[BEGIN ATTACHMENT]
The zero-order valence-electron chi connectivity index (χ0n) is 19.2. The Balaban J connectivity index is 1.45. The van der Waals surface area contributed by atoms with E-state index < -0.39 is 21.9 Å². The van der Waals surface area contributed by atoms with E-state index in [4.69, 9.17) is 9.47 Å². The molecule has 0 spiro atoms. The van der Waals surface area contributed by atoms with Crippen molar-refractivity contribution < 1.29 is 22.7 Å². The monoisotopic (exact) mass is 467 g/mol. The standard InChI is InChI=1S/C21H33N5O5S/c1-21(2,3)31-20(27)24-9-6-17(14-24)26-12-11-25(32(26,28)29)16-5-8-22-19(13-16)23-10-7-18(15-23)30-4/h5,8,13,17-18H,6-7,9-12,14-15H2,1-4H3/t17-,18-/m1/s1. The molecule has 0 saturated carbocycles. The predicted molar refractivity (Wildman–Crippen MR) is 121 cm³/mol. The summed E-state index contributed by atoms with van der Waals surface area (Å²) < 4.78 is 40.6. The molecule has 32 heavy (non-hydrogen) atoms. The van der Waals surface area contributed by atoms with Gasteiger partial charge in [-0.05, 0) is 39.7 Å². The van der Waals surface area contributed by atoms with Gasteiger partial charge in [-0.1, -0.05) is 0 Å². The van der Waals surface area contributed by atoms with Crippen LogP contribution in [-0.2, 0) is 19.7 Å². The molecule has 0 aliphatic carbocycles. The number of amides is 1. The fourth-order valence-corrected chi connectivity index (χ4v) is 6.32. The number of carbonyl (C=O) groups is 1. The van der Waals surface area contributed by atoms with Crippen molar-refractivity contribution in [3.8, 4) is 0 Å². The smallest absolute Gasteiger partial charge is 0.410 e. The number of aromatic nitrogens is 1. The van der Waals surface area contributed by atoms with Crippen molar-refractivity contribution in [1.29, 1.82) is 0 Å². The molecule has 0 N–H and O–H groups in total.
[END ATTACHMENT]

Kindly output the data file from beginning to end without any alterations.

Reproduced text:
The zero-order valence-electron chi connectivity index (χ0n) is 19.2. The Balaban J connectivity index is 1.45. The van der Waals surface area contributed by atoms with E-state index < -0.39 is 21.9 Å². The van der Waals surface area contributed by atoms with E-state index in [4.69, 9.17) is 9.47 Å². The molecule has 0 spiro atoms. The van der Waals surface area contributed by atoms with Crippen molar-refractivity contribution < 1.29 is 22.7 Å². The monoisotopic (exact) mass is 467 g/mol. The standard InChI is InChI=1S/C21H33N5O5S/c1-21(2,3)31-20(27)24-9-6-17(14-24)26-12-11-25(32(26,28)29)16-5-8-22-19(13-16)23-10-7-18(15-23)30-4/h5,8,13,17-18H,6-7,9-12,14-15H2,1-4H3/t17-,18-/m1/s1. The molecule has 0 saturated carbocycles. The predicted molar refractivity (Wildman–Crippen MR) is 121 cm³/mol. The summed E-state index contributed by atoms with van der Waals surface area (Å²) < 4.78 is 40.6. The molecule has 32 heavy (non-hydrogen) atoms. The van der Waals surface area contributed by atoms with Gasteiger partial charge in [-0.05, 0) is 39.7 Å². The van der Waals surface area contributed by atoms with Gasteiger partial charge in [-0.1, -0.05) is 0 Å². The van der Waals surface area contributed by atoms with Crippen LogP contribution in [-0.2, 0) is 19.7 Å². The molecule has 0 aliphatic carbocycles. The number of amides is 1. The fourth-order valence-corrected chi connectivity index (χ4v) is 6.32. The number of carbonyl (C=O) groups is 1. The van der Waals surface area contributed by atoms with Crippen molar-refractivity contribution in [3.8, 4) is 0 Å². The smallest absolute Gasteiger partial charge is 0.410 e. The number of aromatic nitrogens is 1. The van der Waals surface area contributed by atoms with Crippen molar-refractivity contribution in [1.29, 1.82) is 0 Å². The molecule has 0 N–H and O–H groups in total.